A little over 30 years ago I started my first job in the public sector. My commencing position was as an Administrative Services Officer Grade 1 (ASO1) for the Department of Social Security. Not a glamorous position but a start. My daily duties included opening the mail, filing, morning tea, filing, washing up coffee cups and more filing. A different world from the industrial landscape we now know.
However, at the time industrial democracy was an important part of working in the public sector. This was about employees having a say in how the workplace operated. It was possible to approach the most senior manager with ideas and there was space to make suggestions for improvement. Although rank and seniority were respected progression through the ranks was based on merit and performance. The workplace was unionised and the union flexed its muscle to ensure that workers had an important role in determining the future of their work. This meant that even the newest and lowly ranked employee felt they were valued.
In Australia Collective Bargaining grew out of the experience of Industrial Democracy. In some European models democracy extended much further than it has in other places. In some of these countries workers vote for Directors of companies and even sit on the boards of these companies.
Disappointingly Collective Bargaining and the reliance by government on neo liberal policies has meant that industrial democracy has declined in importance in the modern workplace. The contemporary office environment is much more competitive than it was in the past, government departments and agencies run like major corporations with an increased importance in hierarchy and a diminishing role for workers to have a voice. This has resulted in a high level of toxicity in many workplaces. Externally, it has contributed to a rise in how people are treated. No longer as citizens but as clients or consumers. We are all diminished by these workplace changes.
We are living at a time when the contribution of workers to the operation of the workplace and business is even more important than it has been in the past. Only businesses that are innovative, use the strengths and skills of their team members will prosper and grow. COVID-19 has made a major impact on how we will work and how businesses will grow. Those micro managers insisting work from home staff that they must work the allotted hours, who don’t have a focus on productivity belong to a different era and hold their companies back. What is needed is a spirit of cooperation, a flexible approach and an eye on how the strengths that lie at the core of the business can be maximised for the organisation to grow. This is a time for a new industrial democracy.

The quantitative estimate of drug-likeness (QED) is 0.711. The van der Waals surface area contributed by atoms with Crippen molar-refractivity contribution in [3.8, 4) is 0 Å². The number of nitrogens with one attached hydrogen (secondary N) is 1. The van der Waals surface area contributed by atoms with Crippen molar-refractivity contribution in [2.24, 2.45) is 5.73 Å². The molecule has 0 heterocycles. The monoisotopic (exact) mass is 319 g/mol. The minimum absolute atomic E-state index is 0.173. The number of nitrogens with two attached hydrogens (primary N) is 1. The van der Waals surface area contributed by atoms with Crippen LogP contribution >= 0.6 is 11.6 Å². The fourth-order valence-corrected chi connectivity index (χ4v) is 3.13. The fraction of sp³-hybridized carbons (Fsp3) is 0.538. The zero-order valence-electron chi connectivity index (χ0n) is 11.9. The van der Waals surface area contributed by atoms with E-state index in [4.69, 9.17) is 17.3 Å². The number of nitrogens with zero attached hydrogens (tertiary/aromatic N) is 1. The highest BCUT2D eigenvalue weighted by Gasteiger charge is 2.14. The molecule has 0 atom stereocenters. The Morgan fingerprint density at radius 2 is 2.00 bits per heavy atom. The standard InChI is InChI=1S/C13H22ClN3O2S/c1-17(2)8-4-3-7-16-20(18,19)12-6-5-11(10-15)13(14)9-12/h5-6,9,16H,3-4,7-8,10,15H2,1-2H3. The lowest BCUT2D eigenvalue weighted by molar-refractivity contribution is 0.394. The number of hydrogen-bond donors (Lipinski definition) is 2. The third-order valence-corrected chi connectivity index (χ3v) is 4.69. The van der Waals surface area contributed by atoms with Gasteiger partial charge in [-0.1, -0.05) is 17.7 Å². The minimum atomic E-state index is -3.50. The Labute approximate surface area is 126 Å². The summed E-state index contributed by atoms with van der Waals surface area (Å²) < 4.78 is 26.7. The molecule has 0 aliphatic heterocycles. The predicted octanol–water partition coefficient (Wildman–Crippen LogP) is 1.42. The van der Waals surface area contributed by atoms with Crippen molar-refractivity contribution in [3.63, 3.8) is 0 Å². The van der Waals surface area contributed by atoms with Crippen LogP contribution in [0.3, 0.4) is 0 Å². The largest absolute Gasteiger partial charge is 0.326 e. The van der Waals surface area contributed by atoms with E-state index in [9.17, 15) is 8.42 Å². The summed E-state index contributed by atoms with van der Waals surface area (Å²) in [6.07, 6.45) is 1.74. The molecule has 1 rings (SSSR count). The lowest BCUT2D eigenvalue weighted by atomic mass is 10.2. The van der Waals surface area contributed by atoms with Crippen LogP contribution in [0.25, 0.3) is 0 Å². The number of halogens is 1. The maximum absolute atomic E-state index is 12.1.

At a time like this an approach such as Appreciative Inquiry is even more important for businesses to grow and develop. Appreciative Inquiry offers a collaborative and participative environment for all levels of the business to work together to grow the business. By examining what it is that makes the organisation great to work for, what it is that makes it successful, what the strengths are that are operating when the organisation is at its best. This is called the positive core of the business. Once this is discovered investigating how to maximise and build on the positive core to grow the organisation. Appreciative Inquiry offers an opportunity for collective dreaming, innovation and ideas where all can contribute to the life of the business.
We are at an important time using such an approach will make a real difference in the future of business, corporations, organisations and government. That has been a driver behind the approach I have taken in developing online learning and workshops. A collaborative approach where the collective wisdom of the organisation is used to dream and put into practice a new direction for the organisation is what we need now. Basically, Industrial Democracy through the implementation of Appreciative Inquiry.